Docket No. 21.
March 6, 1930.
APPEAL from a judgment of the Superior Court of San Diego County and from an order granting a new trial. V.N. Thompson, Judge. Reversed.
The facts are stated in the opinion of the court.
E.L. Johnson for Appellant.
U.S. Webb, Attorney-General, and John L. Flynn, Deputy Attorney-General, for Respondent.
Under an information filed by the district attorney of San Diego County on November 4, 1929, appellant was convicted of the crime of forgery alleged to have been committed by him on March 3, 1928. He was sentenced to confinement in the state penitentiary for the term prescribed by law.
Appellant complains of errors of the trial court in the admission and rejection of evidence, of instructions to the jury, and of misconduct of the district attorney during the trial, and relies upon them for a reversal of the judgment.
The alleged errors in rulings on the evidence occurred in connection with the identification and admission in evidence of a photograph which respondent urges was used for the purpose of assisting witnesses to identify the appellant. The picture was evidently taken in a criminal investigation bureau. The forged check was drawn on the First National Trust and Savings Bank of San Diego, in favor of the First National Bank Trust and Savings, in the sum of $151.13, and was used to purchase travelers' checks of the American Express Company. A certain signature card, and another forged check were also involved. None of the bank employees could identify the appellant as the man connected with either transaction. Other than the testimony concerning the photograph, the only evidence connecting him with the forgery was that of a handwriting expert who testified for the People that admitted writings of the appellant and the writings on the checks and signature cards were written by one and the same person, and the testimony of a witness who was a lobby man at one of the banks who said that the appellant looked like the same man who had signed the signature card and deposited one of the forged checks in the bank.
The principal testimony in connection with the identification of the photograph occurred in the evidence of P.J. Slattery, a police officer of the city of San Diego. The transcript shows that the following occurred:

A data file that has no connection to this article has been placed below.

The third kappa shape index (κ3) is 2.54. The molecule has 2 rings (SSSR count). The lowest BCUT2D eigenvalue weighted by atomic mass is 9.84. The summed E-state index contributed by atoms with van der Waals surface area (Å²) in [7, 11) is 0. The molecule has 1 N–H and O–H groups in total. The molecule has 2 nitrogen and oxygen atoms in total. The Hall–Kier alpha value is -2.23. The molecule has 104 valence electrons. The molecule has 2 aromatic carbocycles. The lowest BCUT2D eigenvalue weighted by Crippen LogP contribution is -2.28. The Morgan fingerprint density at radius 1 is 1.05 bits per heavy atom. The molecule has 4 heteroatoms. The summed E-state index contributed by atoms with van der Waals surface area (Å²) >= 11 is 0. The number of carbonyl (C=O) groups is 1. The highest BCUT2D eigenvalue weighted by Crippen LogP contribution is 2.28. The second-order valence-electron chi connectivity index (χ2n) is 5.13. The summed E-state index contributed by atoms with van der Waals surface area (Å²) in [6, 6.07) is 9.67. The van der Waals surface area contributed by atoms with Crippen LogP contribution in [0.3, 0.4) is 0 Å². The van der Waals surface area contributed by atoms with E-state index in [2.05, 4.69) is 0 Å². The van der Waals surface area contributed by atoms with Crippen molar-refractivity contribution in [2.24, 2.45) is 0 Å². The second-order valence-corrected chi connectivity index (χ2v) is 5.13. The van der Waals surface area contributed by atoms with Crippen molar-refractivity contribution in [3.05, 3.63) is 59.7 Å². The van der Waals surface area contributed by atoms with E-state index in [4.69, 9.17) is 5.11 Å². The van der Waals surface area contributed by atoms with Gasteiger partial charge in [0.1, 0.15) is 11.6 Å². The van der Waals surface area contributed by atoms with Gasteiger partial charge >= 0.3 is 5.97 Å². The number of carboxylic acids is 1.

"Q. Now, did you make any investigation of the crime with which this defendant is charged? A. I did. Q. And what did that investigation consist of? A. Well, I interviewed the complaining witness, and he gave me a description of this man, of this special — Mr. Johnson: Just a moment, we object upon the ground that is incompetent, irrelevant and immaterial, calling for hearsay testimony. Mr. Clark: He is not testifying to any hearsay. He is simply testifying that he was given a description. We are not going into what he said. The Court: Objection overruled. A. I was given a description of this defendant — I mean given a description of the man who is presumed to have passed this check at the First National Bank, and took this matter up with the American Railway Express Company in a letter. Mr. Johnson: Just a moment, now, we object to this upon the ground it is wholly incompetent, irrelevant and immaterial, and hearsay. The Court: Overruled — objection overruled. A. (Continuing): And after writing them and explaining what our investigations were here with reference to this check, we received a photograph from the American Railway Express Company's office at 609 West Seventh street, Los Angeles, and that photograph was taken to the complaining witness, Mr. Hadley, and Mr. Hadley identified the photograph as the man that passed the check. Mr. Johnson: Just a moment, now, we move to strike out the entire answer, upon the ground that it is incompetent, irrelevant and immaterial, and is the conclusion and opinion of the witness, and hearsay. The Court: Were you present when he identified the photograph? A. Yes, sir. The Court: Objection overruled. By Mr. Clark: Q. Now, did you show this photograph to anyone else? Mr. Johnson: I make the objection that it is wholly incompetent, irrelevant and immaterial. The Court: Objection overruled. A. On the same date the photograph was shown to Mr. Cosgrove, who at that time was in charge of the new accounts department of the Southern Trust Commerce Branch of the Bank of Italy, and he identified the photo. Mr. Johnson: We move to strike out that he identified the photo, on the ground it is incompetent, irrelevant and immaterial, and hearsay. By Mr. Clark: Q. That was in your presence? A. Yes, that was in my presence. Mr. Johnson: That doesn't alter the situation, may it please the Court. That is hearsay and we move to strike it out on the ground it is incompetent, irrelevant and immaterial, and hearsay. The Court: The motion is denied. A. (Continuing): And also on the same day, in my presence, Mr. Leach, who at that time was floor man at the Southern Trust Commerce Bank — Southern Trust Branch of the Bank of Italy, identified the photograph. Mr. Johnson: I move to strike that out as being incompetent, irrelevant and immaterial, and hearsay. The Court: The motion is denied. By Mr. Clark: A. Now, I call your attention to People's Exhibit Nos. 5 and 6, and I will ask you if you have seen these before? A. I have. Q. When and where did you first see them? A. Well, I seen them at the Southern Trust Branch of the Bank of Italy. Q. Who showed them to you there? A. Mr. Cosgrove. Q. Was that at the time you showed this photograph to Mr. Cosgrove? A. That was afterwards — I had received these — these were turned over to me and then I showed him the photograph afterwards. Q. Have you that photograph? A. Yes, sir. Q. That you showed these parties? Mr. Clark: At this time we will offer this photograph in evidence as People's Exhibit next in number. Mr. Johnson: I make the objection it is wholly incompetent, irrelevant and immaterial, based upon hearsay testimony. The Court: I don't know whether a proper foundation has been laid for it or not. Mr. Johnson: And we make the further objection, no proper foundation has been laid. The Court: The objection is good on that ground. Mr. Clark: If the Court please, it is not introduced as being necessarily the photograph of this defendant, but it is introduced for what it is worth, for the jury to see. The jury are entitled to see this testimony that certain individuals identified as the photograph of this defendant. The Court: There is nothing in evidence to show where the witness got the photograph. Mr. Clark: He testified where he received it. The Court: Objection overruled. It may be taken out of the file it may be taken out of this file, Mr. Slattery? A. Yes, sir. Mr. Clark: What number is it, Mr. Clerk? The Clerk: Seven. Mr. Johnson: I do not know whether we have fully covered our objections, your Honor, but we object to the introduction of the photograph on the ground that there is no proper foundation for its introduction laid, and upon the further ground that it is incompetent, irrelevant and immaterial, not germane to any issue in the case, and it is entirely based upon hearsay statements and hearsay testimony. The Court: The objection is overruled."